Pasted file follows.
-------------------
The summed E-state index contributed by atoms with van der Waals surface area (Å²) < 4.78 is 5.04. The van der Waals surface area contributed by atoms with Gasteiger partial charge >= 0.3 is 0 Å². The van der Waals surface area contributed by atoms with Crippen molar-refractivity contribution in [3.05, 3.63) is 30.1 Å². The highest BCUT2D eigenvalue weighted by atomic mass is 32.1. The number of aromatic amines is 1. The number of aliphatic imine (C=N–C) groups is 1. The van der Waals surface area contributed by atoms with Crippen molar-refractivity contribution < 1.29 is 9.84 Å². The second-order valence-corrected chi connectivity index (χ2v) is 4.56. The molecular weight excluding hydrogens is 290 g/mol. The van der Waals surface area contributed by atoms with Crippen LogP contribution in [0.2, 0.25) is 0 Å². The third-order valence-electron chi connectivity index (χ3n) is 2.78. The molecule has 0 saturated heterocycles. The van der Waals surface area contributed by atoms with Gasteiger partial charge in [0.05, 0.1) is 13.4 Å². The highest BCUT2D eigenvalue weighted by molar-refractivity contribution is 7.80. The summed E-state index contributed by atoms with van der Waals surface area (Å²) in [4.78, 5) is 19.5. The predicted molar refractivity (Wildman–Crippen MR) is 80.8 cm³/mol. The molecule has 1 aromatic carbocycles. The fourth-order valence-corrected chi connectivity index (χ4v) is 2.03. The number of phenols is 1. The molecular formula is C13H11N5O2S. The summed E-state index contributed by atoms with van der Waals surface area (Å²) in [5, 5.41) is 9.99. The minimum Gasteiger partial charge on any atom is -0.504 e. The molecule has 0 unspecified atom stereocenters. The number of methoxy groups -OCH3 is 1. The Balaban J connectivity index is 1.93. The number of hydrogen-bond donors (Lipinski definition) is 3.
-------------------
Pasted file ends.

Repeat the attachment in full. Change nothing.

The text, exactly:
The summed E-state index contributed by atoms with van der Waals surface area (Å²) < 4.78 is 5.04. The van der Waals surface area contributed by atoms with Gasteiger partial charge >= 0.3 is 0 Å². The van der Waals surface area contributed by atoms with Crippen molar-refractivity contribution in [3.05, 3.63) is 30.1 Å². The highest BCUT2D eigenvalue weighted by atomic mass is 32.1. The number of aromatic amines is 1. The number of aliphatic imine (C=N–C) groups is 1. The van der Waals surface area contributed by atoms with Crippen molar-refractivity contribution < 1.29 is 9.84 Å². The second-order valence-corrected chi connectivity index (χ2v) is 4.56. The molecular weight excluding hydrogens is 290 g/mol. The van der Waals surface area contributed by atoms with Crippen LogP contribution in [0.2, 0.25) is 0 Å². The third-order valence-electron chi connectivity index (χ3n) is 2.78. The molecule has 0 saturated heterocycles. The van der Waals surface area contributed by atoms with Gasteiger partial charge in [0.05, 0.1) is 13.4 Å². The highest BCUT2D eigenvalue weighted by molar-refractivity contribution is 7.80. The summed E-state index contributed by atoms with van der Waals surface area (Å²) in [4.78, 5) is 19.5. The predicted molar refractivity (Wildman–Crippen MR) is 80.8 cm³/mol. The molecule has 1 aromatic carbocycles. The fourth-order valence-corrected chi connectivity index (χ4v) is 2.03. The number of phenols is 1. The molecular formula is C13H11N5O2S. The summed E-state index contributed by atoms with van der Waals surface area (Å²) in [5, 5.41) is 9.99. The minimum Gasteiger partial charge on any atom is -0.504 e. The molecule has 0 unspecified atom stereocenters. The number of methoxy groups -OCH3 is 1. The Balaban J connectivity index is 1.93. The number of hydrogen-bond donors (Lipinski definition) is 3.